It will either be a failure or a success. Whatever happens, we can’t keep going the way we are currently. The Beach route takes the light rail down Washington Avenue. To do this, all parking on the road will be eliminated. I estimate this to be no more than 300400 spots. Given all the vehicles this light rail should help to eliminate, the loss of parking shouldn’t be too dramatic. I’m not sure Washington Avenue business owners will agree – at first, anyway. Done right, a light rail, not ensnared in traffic all the time, and coupled with other infrastructure and amenity improvements, has the potential to make the city a worldclass destination while keeping its citizens happy and on the move. Personally, I hope future improvements include a major improvement to the Alton Road flyover (tear it down and rebuild) and a miracle solution for encroaching waters and eroding sands. Mark-Anthony Barnes

Raise gas tax to aid transit Where did half penny go? with partly elevated lines

Metrorail at grade wrong

voters, it can’t just go away. The charter that residents approved requires a review this year. In past years, commissioners reined in charter reviews by limiting study time, naming a review team shaped to do their bidding, limited topics to review, limited resources that a review team can use – and then, after all that control, left to the commission a decision of which proposals finally go to the voters. Such issues – including who will appoint the review team and topics it can study – surfaced last week. Some commissioners balked at cities and towns having an appointment. Others bristled that a state legislator might name someone. Expect more balking and bridling in the full commission. Amid lingering public concern, the county functions reasonably well despite these issues and others that a charter review could probe. We’re getting by. But we must surpass “reasonably well.” Why didn’t transportation top our agenda earlier? Or water issues? Why does the county continually overspend on contracts with fulfillment issues to follow? And why are we so parochial, impeding long-range thinking and action? Problems and opportunities are broader than just who we elect. Government structure can help create success. Central to such vital gains is the dullest of dull subjects, a charter review. The more room to roam a review team gets and the less commissioners tinker with findings, the better chance for long-term gains in Miami-Dade County.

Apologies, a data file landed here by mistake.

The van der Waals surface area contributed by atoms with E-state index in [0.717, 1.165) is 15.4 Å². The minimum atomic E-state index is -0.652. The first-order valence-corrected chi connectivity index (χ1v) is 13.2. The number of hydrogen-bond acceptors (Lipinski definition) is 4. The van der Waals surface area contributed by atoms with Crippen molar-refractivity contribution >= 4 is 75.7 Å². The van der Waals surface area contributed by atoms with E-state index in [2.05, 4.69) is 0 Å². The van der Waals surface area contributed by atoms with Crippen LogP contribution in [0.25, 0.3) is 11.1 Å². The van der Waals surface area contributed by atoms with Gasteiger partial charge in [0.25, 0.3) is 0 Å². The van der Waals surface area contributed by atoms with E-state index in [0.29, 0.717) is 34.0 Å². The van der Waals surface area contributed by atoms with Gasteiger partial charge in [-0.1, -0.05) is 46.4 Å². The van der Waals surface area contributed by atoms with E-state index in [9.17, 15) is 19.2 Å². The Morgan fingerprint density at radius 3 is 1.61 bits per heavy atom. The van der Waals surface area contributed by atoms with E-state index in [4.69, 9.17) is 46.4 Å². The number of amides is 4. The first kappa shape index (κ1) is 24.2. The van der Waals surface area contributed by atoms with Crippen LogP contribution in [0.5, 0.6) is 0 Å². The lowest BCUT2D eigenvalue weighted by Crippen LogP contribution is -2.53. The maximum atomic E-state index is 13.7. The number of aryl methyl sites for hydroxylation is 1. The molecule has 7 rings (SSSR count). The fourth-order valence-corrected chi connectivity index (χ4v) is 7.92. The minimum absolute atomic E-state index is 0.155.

Raise gasoline taxes and use the increment exclusively to build the transit system out at once and pay for it over 35-40 years. It has been almost 40 years that the original elevated Metrorail was built. I agree with those who believe that atgrade lines along medians will not work, however, partially elevated lines that fly

How to Write

Letters for publication may be sent to the Editor, Miami Today, 2000 S. Dixie Hwy, Suite 100, Miami, FL 33133 or e-mail to Letters may be condensed for space.

over major intersections might work. The Northeast line to Aventura needs to be a partially elevated Metrorail line and not a separate commuter line. Metromover to South Beach is perfect. The Beach may eventually expand it to the north. We need to think big. Think about building the six lines system ASAP and plan to add to it over the next 100 years when Miami will be huge, really huge. Octavio Robles FOUNDED JUNE 2, 1983 VOLUME XXXIV No. 39 ENTIRE CONTENTS © 2017